“If there ever was a greeting card, picture-perfect production to see in Chicago during the holidays, it’s the Joffrey Ballet’s ‘The Nutcracker.’”
“…it stands to reason that history might remember Possokhov’s ‘Anna Karenina’ among the canon of what will, one day, be deemed 21st century classics…there’s no doubt that [the world] is a show piece for the Joffrey, who are truly deserving of an original ballet to call their own…From Edson Barbosa’s portrayal of the station guard which foreshadows Anna’s death, to the ballet’s jaw-dropping end with Arai, the ballet really showcases the depth of Joffrey’s talent.”
“…because the production [of Christopher Wheeldon’s Nutcracker] is so rich in history, so full of whimsy and fantastical happenings, so multilayered, and so deeply emotional, it has required multiple viewings to absorb it all, and to appreciate its nuances. And while it is a wonder-filled adventure for children (one that had several tots peering into the orchestra pit and snapping selfies as the musicians warmed up), for adults, the ballet serves as a poignant reminder of the fact that what really counts amid the whirl of holiday consumerism is family, friends and the work of artists, craftsmen and builders…the chief wonder among it all is the dancing.”
Los Angeles Times
“The company is in splendid shape [in John Neumeier’s Orpheus and Eurydice], and Neumeier finds consummate use for it. The furies are beauteous monsters. The blessed spirits among whom Eurydice resides rise and float as if on the puffy cloud of Gluck’s famous flute solo.”
The Cleveland Plain Dealer
“Yes, “Bartok on Stage,” the latest collaboration between the Cleveland Orchestra and Chicago’s Joffrey Ballet, is a gloomy gem. For every shocking or illicit deed depicted on stage Thursday, there was a redemptive lovely gesture by a musician, dancer, or singer.”
San Francisco Classical Voice
“Depending on whose calendar you follow, the Joffrey Ballet is either 60 (in years since its founding) or 20 (the years it’s been based in Chicago). In either case, the company’s ultimate resilience as well as its growth in virtuosity is cause for celebration, and celebrate the happy audience at Zellerbach did.”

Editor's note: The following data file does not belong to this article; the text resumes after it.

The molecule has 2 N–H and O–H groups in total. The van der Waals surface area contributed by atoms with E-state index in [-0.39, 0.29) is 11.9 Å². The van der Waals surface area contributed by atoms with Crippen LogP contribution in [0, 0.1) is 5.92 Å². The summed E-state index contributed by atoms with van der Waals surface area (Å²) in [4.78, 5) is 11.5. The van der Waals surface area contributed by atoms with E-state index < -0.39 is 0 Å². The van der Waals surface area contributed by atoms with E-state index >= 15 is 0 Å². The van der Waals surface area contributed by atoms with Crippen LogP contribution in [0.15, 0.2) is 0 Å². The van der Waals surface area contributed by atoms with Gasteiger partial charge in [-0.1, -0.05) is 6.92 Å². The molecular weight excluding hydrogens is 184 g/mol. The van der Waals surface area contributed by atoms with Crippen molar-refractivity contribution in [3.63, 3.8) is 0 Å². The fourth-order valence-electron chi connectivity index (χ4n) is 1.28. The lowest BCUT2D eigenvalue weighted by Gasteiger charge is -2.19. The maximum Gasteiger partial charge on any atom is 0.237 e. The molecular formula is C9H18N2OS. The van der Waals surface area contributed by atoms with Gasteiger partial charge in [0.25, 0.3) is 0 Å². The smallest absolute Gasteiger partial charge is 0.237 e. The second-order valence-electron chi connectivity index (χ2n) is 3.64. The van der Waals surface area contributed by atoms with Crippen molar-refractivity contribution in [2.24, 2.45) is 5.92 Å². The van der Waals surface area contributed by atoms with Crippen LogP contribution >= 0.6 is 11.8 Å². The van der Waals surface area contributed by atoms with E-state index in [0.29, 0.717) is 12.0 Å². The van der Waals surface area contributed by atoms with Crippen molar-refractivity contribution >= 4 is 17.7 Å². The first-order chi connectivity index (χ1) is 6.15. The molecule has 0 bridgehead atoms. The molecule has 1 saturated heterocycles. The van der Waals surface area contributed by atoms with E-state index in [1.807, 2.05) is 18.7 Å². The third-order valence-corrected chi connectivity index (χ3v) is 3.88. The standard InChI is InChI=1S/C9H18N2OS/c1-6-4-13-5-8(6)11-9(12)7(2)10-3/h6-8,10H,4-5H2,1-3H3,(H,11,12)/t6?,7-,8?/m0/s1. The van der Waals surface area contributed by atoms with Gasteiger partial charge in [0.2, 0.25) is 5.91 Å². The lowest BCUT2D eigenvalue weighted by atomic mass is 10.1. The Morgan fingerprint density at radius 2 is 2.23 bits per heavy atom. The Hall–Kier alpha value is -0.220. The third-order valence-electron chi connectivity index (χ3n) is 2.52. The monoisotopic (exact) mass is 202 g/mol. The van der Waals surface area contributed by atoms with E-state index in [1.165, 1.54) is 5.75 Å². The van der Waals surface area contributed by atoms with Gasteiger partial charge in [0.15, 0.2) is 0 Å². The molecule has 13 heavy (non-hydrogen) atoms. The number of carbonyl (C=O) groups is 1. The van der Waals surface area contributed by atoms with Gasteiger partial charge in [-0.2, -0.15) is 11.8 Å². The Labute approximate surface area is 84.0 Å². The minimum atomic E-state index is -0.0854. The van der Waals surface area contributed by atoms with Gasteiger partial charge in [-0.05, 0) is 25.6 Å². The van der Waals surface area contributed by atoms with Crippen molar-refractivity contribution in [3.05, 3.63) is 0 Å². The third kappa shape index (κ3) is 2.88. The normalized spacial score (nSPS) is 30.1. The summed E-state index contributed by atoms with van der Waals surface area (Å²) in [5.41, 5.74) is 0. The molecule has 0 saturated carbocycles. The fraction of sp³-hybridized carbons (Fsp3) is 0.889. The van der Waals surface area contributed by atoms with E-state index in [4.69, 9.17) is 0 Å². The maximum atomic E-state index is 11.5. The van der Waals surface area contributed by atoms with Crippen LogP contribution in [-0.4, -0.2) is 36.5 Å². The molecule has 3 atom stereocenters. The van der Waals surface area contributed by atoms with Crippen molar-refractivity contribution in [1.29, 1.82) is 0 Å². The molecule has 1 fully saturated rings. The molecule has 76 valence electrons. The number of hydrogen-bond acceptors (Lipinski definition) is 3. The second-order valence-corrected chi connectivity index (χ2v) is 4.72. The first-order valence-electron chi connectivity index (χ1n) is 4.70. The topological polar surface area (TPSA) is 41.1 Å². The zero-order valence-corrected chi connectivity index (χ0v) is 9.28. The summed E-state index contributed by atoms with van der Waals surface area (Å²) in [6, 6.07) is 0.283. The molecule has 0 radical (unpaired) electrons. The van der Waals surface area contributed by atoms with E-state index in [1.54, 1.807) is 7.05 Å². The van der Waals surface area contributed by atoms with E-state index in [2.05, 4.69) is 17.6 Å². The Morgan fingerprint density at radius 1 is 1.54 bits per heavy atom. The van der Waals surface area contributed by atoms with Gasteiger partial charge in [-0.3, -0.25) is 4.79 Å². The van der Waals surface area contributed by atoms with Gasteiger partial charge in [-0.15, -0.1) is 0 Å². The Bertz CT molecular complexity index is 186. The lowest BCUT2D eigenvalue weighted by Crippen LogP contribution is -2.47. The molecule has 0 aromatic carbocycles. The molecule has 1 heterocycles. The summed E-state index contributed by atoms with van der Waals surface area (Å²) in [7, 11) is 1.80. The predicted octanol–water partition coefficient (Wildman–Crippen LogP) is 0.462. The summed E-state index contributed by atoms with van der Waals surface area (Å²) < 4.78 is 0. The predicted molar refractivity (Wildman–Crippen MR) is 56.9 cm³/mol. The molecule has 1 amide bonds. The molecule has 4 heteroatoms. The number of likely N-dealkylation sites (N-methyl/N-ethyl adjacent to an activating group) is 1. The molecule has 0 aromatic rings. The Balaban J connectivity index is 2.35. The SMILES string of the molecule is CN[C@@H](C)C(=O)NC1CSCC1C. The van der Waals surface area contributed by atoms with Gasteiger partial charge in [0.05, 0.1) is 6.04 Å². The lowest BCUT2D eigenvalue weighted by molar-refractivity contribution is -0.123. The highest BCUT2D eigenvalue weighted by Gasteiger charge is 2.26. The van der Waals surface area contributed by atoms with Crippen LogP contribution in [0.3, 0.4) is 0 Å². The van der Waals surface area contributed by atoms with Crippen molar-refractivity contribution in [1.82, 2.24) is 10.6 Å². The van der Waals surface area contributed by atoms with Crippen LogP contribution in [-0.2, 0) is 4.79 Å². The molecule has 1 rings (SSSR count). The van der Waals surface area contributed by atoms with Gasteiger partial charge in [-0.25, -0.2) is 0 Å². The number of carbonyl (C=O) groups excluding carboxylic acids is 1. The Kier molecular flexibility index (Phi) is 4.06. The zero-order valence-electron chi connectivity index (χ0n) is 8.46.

The Greenville News
“The Joffrey Ballet’s appearance in Greenville Monday night offered a reminder of why this Chicago-based troupe often is ranked — with American Ballet Theatre and New York City Ballet — among the best dance companies in the nation. The Joffrey’s expressive dancers exhibited marvelous precision, control and artistry in three bold, abstract works by the innovative choreographers William Forsythe, Christopher Wheeldon and Edwaard Liang.”
“While I’ve raved about the choreography – and rightly so – I should be remiss not to mention the dancing, which was polished, moving and nuanced throughout. The Joffrey, celebrating its 60th year, has never looked better. Between the dancers’ artistry and the choreographers’ ingenuity, I left the theater feeling the future of ballet as an art form was, contrary to Homans’ dire prediction, quite assured.”
“Artistic director Ashley Wheater, who took over the company in 2007, has made a point of giving younger dancers a chance at bigger roles, so Detroiters should notice an invigorated spirit in the performances.”
San Francisco Chronicle
“Ballet dancers lift each other all the time. But the elevation achieved in “Beyond the Shore,” the glowing highlight of the Joffrey Ballet’s weekend repertory at Berkeley’s Zellerbach Hall, seemed to untether one dancer from gravity itself.”
Classically trained to the highest standards, The Joffrey Ballet expresses an inclusive perspective on dance that reflects the diversity of America through its Company Artists, extensive repertoire, Academy, and Community Engagement programs.
Considered one of the premier companies performing today, the Joffrey plays a vital role in the dance community as the largest dance company and dance education provider in Chicago and the greater Midwest region.
The Joffrey Ballet believes in the positive, transformative power of the arts. Our mission is to promote dance through an unwavering commitment to high-quality performances, education, and innovation.
As a member of Dance/USA, the national service organization for professional dance, The Joffrey Ballet has adopted Dance/USA’s statement on core values of equity and inclusion.
In 1956, a time during which most touring companies performed only reduced versions of ballet classics, Robert Joffrey and Gerald Arpino formed a six-dancer ensemble that toured the country in an old station wagon pulling a U-Haul trailer.
Over the next 65 years, the Joffrey moved from city to city, stage to stage, brandishing a reputation as America’s Company of Firsts. The Joffrey Ballet was the first dance company to perform at the White House at Jacqueline Kennedy’s invitation, the first to appear on American television, the first classical dance company to use multi-media, the first to create a ballet set to rock music, the first to appear on the cover of TIME Magazine (Astarte), and the first company to have a major motion picture based on its origins (Robert Altman’s The Company).